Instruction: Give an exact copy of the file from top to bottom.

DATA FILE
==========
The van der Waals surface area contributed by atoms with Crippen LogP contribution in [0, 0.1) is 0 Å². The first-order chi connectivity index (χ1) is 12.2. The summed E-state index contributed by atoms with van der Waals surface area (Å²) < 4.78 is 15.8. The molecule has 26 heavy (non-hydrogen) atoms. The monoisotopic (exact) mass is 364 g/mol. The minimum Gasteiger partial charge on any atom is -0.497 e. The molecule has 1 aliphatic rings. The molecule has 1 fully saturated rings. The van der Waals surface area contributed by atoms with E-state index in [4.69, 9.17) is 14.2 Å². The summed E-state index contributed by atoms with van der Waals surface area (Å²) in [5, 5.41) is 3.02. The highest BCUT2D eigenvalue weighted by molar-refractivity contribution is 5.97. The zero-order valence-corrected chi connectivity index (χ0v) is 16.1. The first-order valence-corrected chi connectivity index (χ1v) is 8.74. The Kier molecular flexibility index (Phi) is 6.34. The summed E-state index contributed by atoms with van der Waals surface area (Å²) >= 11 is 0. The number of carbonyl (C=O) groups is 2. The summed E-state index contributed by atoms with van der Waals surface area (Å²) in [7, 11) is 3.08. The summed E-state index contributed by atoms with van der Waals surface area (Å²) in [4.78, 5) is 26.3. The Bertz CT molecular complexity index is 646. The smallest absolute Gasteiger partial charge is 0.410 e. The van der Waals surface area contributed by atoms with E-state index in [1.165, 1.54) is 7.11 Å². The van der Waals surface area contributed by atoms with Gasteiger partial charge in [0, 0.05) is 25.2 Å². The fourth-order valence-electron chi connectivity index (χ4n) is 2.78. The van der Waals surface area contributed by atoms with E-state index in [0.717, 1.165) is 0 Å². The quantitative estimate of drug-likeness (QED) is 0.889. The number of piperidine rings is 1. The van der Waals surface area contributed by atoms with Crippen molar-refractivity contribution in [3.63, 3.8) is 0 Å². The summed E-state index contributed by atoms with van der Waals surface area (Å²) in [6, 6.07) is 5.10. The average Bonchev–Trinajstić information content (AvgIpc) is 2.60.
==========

The van der Waals surface area contributed by atoms with Crippen LogP contribution in [0, 0.1) is 0 Å². The first-order chi connectivity index (χ1) is 12.2. The summed E-state index contributed by atoms with van der Waals surface area (Å²) < 4.78 is 15.8. The molecule has 26 heavy (non-hydrogen) atoms. The monoisotopic (exact) mass is 364 g/mol. The minimum Gasteiger partial charge on any atom is -0.497 e. The molecule has 1 aliphatic rings. The molecule has 1 fully saturated rings. The van der Waals surface area contributed by atoms with E-state index in [4.69, 9.17) is 14.2 Å². The summed E-state index contributed by atoms with van der Waals surface area (Å²) in [5, 5.41) is 3.02. The highest BCUT2D eigenvalue weighted by molar-refractivity contribution is 5.97. The zero-order valence-corrected chi connectivity index (χ0v) is 16.1. The first-order valence-corrected chi connectivity index (χ1v) is 8.74. The Kier molecular flexibility index (Phi) is 6.34. The summed E-state index contributed by atoms with van der Waals surface area (Å²) >= 11 is 0. The number of carbonyl (C=O) groups is 2. The summed E-state index contributed by atoms with van der Waals surface area (Å²) in [7, 11) is 3.08. The summed E-state index contributed by atoms with van der Waals surface area (Å²) in [4.78, 5) is 26.3. The Bertz CT molecular complexity index is 646. The smallest absolute Gasteiger partial charge is 0.410 e. The van der Waals surface area contributed by atoms with E-state index in [1.165, 1.54) is 7.11 Å². The van der Waals surface area contributed by atoms with Gasteiger partial charge in [0, 0.05) is 25.2 Å². The fourth-order valence-electron chi connectivity index (χ4n) is 2.78. The van der Waals surface area contributed by atoms with E-state index in [0.717, 1.165) is 0 Å². The quantitative estimate of drug-likeness (QED) is 0.889. The number of piperidine rings is 1. The van der Waals surface area contributed by atoms with Crippen molar-refractivity contribution in [3.63, 3.8) is 0 Å². The summed E-state index contributed by atoms with van der Waals surface area (Å²) in [6, 6.07) is 5.10. The average Bonchev–Trinajstić information content (AvgIpc) is 2.60.